Maintain a clean garden environment. Remove potential raccoon attractants like leftover fruits, vegetables, and pet food. Keep compost bins securely closed and manage garbage responsibly to reduce food sources that might attract raccoons.

Adjust Strategies as Needed

Raccoons are adaptable creatures. If you notice that certain deterrents or barriers are no longer effective, it may be time to try new strategies or reinforce existing ones. For instance, rotating deterrents or enhancing physical barriers can help manage raccoon behavior.

Community Coordination

Coordinating with neighbors can enhance raccoon control efforts. Shared strategies like securing communal trash areas and discussing effective deterrents can create a larger, less attractive zone for raccoons, benefiting the entire community.

Effective raccoon management is an ongoing process. By staying vigilant and adaptable, you can protect your garden from raccoon damage and ensure your gardening efforts flourish.

How to deter raccoons

Legal Considerations and Raccoons

Before implementing certain strategies to deter raccoons, it’s important to be aware of local wildlife laws and regulations. These laws can vary significantly from one location to another, affecting how you can legally manage raccoon intrusions in your garden. Here are some key points to consider:

Check Local Wildlife Protection Laws

Many areas have specific regulations regarding the treatment of wildlife, including raccoons. This can include restrictions on trapping, relocating, or using certain types of deterrents. It’s essential to understand these laws to ensure your raccoon management methods are legal.

Humane Trapping

If trapping is considered necessary and is legal in your area, it’s crucial to use humane traps and follow local guidelines for trap placement and raccoon relocation. In some cases, you may be required to release the raccoon within a certain distance from where it was captured or to contact wildlife authorities for relocation assistance.

Professional Assistance

For persistent raccoon problems or when dealing with aggressive animals, seeking professional wildlife control services may be the safest option. Professionals are knowledgeable about humane trapping techniques and are familiar with local wildlife laws, ensuring that the removal process is legal and ethical.

Understanding and adhering to legal considerations not only protects the raccoons but also ensures that your actions are in compliance with local regulations, helping avoid potential fines or legal issues. Always prioritize humane and legal methods when addressing raccoon intrusions in your garden.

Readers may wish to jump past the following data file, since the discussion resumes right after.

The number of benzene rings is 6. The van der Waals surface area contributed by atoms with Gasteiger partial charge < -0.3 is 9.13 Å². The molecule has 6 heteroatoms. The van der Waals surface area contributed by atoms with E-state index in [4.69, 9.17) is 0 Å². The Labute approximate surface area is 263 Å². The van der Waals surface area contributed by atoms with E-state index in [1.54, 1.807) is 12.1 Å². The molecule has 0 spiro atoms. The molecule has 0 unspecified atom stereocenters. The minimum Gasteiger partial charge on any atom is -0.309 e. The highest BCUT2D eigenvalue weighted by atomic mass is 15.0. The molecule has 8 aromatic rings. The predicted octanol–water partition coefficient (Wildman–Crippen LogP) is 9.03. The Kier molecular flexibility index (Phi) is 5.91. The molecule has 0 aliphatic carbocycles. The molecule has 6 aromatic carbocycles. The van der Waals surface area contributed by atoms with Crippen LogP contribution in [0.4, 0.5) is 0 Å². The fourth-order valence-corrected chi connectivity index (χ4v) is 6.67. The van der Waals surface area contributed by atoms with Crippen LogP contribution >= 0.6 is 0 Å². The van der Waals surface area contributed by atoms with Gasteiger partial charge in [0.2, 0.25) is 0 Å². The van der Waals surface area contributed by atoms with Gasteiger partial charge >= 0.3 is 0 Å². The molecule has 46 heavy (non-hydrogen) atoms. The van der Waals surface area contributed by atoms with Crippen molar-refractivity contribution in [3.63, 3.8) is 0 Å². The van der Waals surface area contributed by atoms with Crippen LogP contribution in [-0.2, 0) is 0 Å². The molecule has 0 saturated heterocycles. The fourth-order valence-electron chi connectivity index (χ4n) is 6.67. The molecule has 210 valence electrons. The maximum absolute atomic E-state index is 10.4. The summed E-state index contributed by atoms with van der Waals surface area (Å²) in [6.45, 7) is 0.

Final Thoughts

Effectively keeping raccoons out of your garden requires a multifaceted approach. By understanding raccoon behavior, securing food sources, employing physical barriers and deterrents, using natural repellents, maintaining and monitoring your garden, and considering legal aspects, you can create a comprehensive strategy to protect your outdoor space. Each method plays a critical role in deterring raccoons, and when combined, these strategies enhance your garden’s defense against these clever and adaptable creatures.

Raccoons are motivated by the easy access to food and shelter your garden might provide. However, with consistent effort and the right combination of deterrents, you can discourage them from invading your space. Remember to regularly assess the effectiveness of your strategies, making adjustments as needed, and stay informed about local wildlife regulations to ensure your methods are both effective and legal.

Protecting your garden from raccoons not only preserves the fruits of your labor but also contributes to a harmonious coexistence with local wildlife. With diligence and the application of these strategies, you can enjoy a raccoon-free garden and the bounty it produces.


Keeping Raccoons Out of Your Trash – Town of Huntington, Long Island, New York. (n.d.).

Problems with Raccoons. (n.d.). – Connecticut’s Official State Website.

Raccoons – WildlifeNYC. (n.d.).

Urban Wildlife | Raccoons. (n.d.).

What do raccoons hate the most? (2021, February 1). Accurate Pest Control.

What to do about raccoons. (n.d.). The Humane Society of the United States.

Disclaimer: Information in this article without an APA citation comes from our personal knowledge and collective experience. It reflects years of practice and informal discussions, not directly cited from scientific sources. For more information, read our editorial policy.


Steve Mille

Steve Mille

I'm Steve Mille. Before I retired, I spent my days among trees and plants as a forester. My passion didn't end there. For 40 years, I've volunteered at botanical gardens across the country. I've learned about different climates and the plants that flourish in them. I often visit high schools to teach and talk about gardening. Sharing this passion is something I love. I also contribute to, where I get to reach even more people.